Sexuality is an important part of people’s lives at any age, and many older adults are very interested in staying sexually active (Dimah & Dimah, 2004). According to the National Survey of Sexual Health and Behavior (NSSHB) (Center for Sexual Health Promotion, 2010), 74% of males and 70% of females aged 40-49 engaged in vaginal intercourse during the previous year, while 58% of males and 51% of females aged 50-59 did so.
Despite these percentages indicating that middle adults are sexually active, age-related physical changes can affect sexual functioning. For women, decreased sexual desire and pain during vaginal intercourse because of menopausal changes have been identified (Schick et al., 2010). A woman may also notice less vaginal lubrication during arousal which can affect overall pleasure (Carroll, 2016). Men may require more direct stimulation for an erection and the erection may be delayed or less firm (Carroll, 2016). As previously discussed men may experience erectile dysfunction or experience a medical conditions (such as diabetes or heart disease) that impact sexual functioning. Couples can continue to enjoy physical intimacy and may engage in more foreplay, oral sex, and other forms of sexual expression rather than focusing as much on sexual intercourse.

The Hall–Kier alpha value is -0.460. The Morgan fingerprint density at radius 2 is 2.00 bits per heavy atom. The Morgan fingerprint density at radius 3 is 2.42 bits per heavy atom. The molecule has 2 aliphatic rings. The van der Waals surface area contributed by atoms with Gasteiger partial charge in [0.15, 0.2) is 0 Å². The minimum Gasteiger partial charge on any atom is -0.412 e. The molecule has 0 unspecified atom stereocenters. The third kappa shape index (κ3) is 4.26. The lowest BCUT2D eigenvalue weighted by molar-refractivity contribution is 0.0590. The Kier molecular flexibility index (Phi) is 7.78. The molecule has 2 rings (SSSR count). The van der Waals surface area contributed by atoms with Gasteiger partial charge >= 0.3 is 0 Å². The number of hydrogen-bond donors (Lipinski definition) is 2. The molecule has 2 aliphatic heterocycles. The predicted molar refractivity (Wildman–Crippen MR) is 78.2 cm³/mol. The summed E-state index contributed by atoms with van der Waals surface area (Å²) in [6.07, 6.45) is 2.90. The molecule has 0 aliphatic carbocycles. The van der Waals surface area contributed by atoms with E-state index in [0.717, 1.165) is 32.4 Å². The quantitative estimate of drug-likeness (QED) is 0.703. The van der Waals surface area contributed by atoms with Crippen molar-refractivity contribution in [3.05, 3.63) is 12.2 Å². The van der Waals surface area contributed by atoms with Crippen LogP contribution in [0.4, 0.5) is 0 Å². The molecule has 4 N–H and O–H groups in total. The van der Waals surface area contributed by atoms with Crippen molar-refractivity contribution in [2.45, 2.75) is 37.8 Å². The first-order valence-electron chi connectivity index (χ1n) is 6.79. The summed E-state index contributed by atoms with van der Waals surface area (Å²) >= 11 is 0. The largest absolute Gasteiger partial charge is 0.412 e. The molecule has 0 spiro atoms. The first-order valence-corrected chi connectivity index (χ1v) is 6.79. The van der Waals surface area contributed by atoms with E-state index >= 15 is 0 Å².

Risk of pregnancy continues until a woman has been without menstruation for at least 12 months, however, and couples should continue to use contraception. People continue to be at risk of contracting sexually transmitted infections, such as genital herpes, chlamydia, and genital warts. In 2014, 16.7% of the country’s new HIV diagnoses (7,391 of 44,071) were among people 50 and older, according to the Centers for Disease Control and Prevention (2014e). This was an increase from 15.4% in 2005. Practicing safe sex is important at any age, but unfortunately adults over the age of 40 have the lowest rates of condom use (Center for Sexual Health Promotion, 2010). This low rate of condom use suggests the need to enhance education efforts for older individuals regarding STI risks and prevention. Hopefully, when partners understand how aging affects sexual expression, they will be less likely to misinterpret these changes as a lack of sexual interest or displeasure in the partner and more able to continue to have satisfying and safe sexual relationships.